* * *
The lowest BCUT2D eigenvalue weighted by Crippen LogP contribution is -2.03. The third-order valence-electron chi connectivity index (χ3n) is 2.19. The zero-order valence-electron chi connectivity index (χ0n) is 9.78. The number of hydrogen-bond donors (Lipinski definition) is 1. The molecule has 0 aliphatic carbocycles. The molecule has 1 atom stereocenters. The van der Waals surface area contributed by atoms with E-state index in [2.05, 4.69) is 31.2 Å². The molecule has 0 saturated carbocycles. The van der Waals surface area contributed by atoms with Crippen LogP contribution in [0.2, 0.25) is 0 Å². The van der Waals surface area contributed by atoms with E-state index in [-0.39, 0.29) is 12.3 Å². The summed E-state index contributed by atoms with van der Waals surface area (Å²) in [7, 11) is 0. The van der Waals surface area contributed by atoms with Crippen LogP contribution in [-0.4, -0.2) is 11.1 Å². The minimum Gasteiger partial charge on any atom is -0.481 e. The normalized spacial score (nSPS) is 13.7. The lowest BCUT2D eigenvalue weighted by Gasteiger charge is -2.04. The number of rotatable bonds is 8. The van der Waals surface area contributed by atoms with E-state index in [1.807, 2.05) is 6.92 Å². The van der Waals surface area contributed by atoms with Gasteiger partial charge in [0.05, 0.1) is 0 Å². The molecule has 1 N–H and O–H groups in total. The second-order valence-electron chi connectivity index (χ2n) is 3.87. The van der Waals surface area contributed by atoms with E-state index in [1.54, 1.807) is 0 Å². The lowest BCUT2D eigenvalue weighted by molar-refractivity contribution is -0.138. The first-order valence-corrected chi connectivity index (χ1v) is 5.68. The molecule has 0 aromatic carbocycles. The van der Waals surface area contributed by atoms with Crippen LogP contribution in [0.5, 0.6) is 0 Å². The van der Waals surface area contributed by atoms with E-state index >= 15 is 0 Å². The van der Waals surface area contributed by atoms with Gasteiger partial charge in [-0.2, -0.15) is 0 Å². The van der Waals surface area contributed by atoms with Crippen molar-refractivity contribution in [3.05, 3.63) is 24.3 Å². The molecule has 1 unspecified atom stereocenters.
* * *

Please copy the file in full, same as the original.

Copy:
The lowest BCUT2D eigenvalue weighted by Crippen LogP contribution is -2.03. The third-order valence-electron chi connectivity index (χ3n) is 2.19. The zero-order valence-electron chi connectivity index (χ0n) is 9.78. The number of hydrogen-bond donors (Lipinski definition) is 1. The molecule has 0 aliphatic carbocycles. The molecule has 1 atom stereocenters. The van der Waals surface area contributed by atoms with E-state index in [2.05, 4.69) is 31.2 Å². The molecule has 0 saturated carbocycles. The van der Waals surface area contributed by atoms with Crippen LogP contribution in [0.2, 0.25) is 0 Å². The van der Waals surface area contributed by atoms with E-state index in [-0.39, 0.29) is 12.3 Å². The summed E-state index contributed by atoms with van der Waals surface area (Å²) in [7, 11) is 0. The van der Waals surface area contributed by atoms with Crippen LogP contribution in [-0.4, -0.2) is 11.1 Å². The minimum Gasteiger partial charge on any atom is -0.481 e. The normalized spacial score (nSPS) is 13.7. The lowest BCUT2D eigenvalue weighted by Gasteiger charge is -2.04. The number of rotatable bonds is 8. The van der Waals surface area contributed by atoms with E-state index in [1.807, 2.05) is 6.92 Å². The van der Waals surface area contributed by atoms with Gasteiger partial charge in [0.05, 0.1) is 0 Å². The molecule has 1 N–H and O–H groups in total. The second-order valence-electron chi connectivity index (χ2n) is 3.87. The van der Waals surface area contributed by atoms with E-state index in [1.54, 1.807) is 0 Å². The lowest BCUT2D eigenvalue weighted by molar-refractivity contribution is -0.138. The first-order valence-corrected chi connectivity index (χ1v) is 5.68. The molecule has 0 aromatic carbocycles. The van der Waals surface area contributed by atoms with Crippen LogP contribution in [0.5, 0.6) is 0 Å². The van der Waals surface area contributed by atoms with E-state index >= 15 is 0 Å². The van der Waals surface area contributed by atoms with Gasteiger partial charge in [-0.2, -0.15) is 0 Å². The van der Waals surface area contributed by atoms with Crippen molar-refractivity contribution in [3.05, 3.63) is 24.3 Å². The molecule has 1 unspecified atom stereocenters.